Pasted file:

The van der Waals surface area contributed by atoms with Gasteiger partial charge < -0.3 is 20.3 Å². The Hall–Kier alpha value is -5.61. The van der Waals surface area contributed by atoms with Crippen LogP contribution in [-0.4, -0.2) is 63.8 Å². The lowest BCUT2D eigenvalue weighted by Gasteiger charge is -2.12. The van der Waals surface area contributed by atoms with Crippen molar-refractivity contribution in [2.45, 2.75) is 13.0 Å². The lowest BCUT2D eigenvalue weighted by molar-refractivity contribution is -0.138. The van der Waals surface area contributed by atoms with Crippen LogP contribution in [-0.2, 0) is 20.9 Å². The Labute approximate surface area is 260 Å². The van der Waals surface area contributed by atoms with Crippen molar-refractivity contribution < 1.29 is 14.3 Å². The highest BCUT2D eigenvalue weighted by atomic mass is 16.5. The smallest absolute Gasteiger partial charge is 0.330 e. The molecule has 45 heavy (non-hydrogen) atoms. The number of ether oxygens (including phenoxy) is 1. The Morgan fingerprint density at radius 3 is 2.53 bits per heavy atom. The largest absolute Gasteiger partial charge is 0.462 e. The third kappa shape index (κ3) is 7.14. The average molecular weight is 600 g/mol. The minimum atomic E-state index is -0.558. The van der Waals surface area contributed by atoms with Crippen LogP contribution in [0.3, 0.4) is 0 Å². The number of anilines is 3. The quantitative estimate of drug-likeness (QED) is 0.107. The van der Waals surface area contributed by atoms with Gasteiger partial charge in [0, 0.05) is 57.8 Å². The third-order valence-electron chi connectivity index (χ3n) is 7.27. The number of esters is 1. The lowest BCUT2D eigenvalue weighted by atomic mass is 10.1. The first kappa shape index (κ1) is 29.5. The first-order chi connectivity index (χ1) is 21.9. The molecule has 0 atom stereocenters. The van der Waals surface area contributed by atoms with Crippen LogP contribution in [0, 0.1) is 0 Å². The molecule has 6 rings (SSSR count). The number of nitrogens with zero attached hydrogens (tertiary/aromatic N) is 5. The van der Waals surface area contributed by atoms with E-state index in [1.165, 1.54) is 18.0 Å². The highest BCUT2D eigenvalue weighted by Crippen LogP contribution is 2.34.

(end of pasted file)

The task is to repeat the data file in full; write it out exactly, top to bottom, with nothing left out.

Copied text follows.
The van der Waals surface area contributed by atoms with Gasteiger partial charge < -0.3 is 20.3 Å². The Hall–Kier alpha value is -5.61. The van der Waals surface area contributed by atoms with Crippen LogP contribution in [-0.4, -0.2) is 63.8 Å². The lowest BCUT2D eigenvalue weighted by Gasteiger charge is -2.12. The van der Waals surface area contributed by atoms with Crippen molar-refractivity contribution in [2.45, 2.75) is 13.0 Å². The lowest BCUT2D eigenvalue weighted by molar-refractivity contribution is -0.138. The van der Waals surface area contributed by atoms with Crippen LogP contribution in [-0.2, 0) is 20.9 Å². The Labute approximate surface area is 260 Å². The van der Waals surface area contributed by atoms with Crippen molar-refractivity contribution < 1.29 is 14.3 Å². The highest BCUT2D eigenvalue weighted by atomic mass is 16.5. The smallest absolute Gasteiger partial charge is 0.330 e. The molecule has 45 heavy (non-hydrogen) atoms. The number of ether oxygens (including phenoxy) is 1. The Morgan fingerprint density at radius 3 is 2.53 bits per heavy atom. The largest absolute Gasteiger partial charge is 0.462 e. The third kappa shape index (κ3) is 7.14. The average molecular weight is 600 g/mol. The minimum atomic E-state index is -0.558. The van der Waals surface area contributed by atoms with Crippen LogP contribution in [0.3, 0.4) is 0 Å². The number of anilines is 3. The quantitative estimate of drug-likeness (QED) is 0.107. The van der Waals surface area contributed by atoms with Gasteiger partial charge in [0, 0.05) is 57.8 Å². The third-order valence-electron chi connectivity index (χ3n) is 7.27. The number of esters is 1. The lowest BCUT2D eigenvalue weighted by atomic mass is 10.1. The first kappa shape index (κ1) is 29.5. The first-order chi connectivity index (χ1) is 21.9. The molecule has 0 atom stereocenters. The van der Waals surface area contributed by atoms with Crippen LogP contribution in [0, 0.1) is 0 Å². The molecule has 6 rings (SSSR count). The number of nitrogens with zero attached hydrogens (tertiary/aromatic N) is 5. The van der Waals surface area contributed by atoms with E-state index in [1.165, 1.54) is 18.0 Å². The highest BCUT2D eigenvalue weighted by Crippen LogP contribution is 2.34.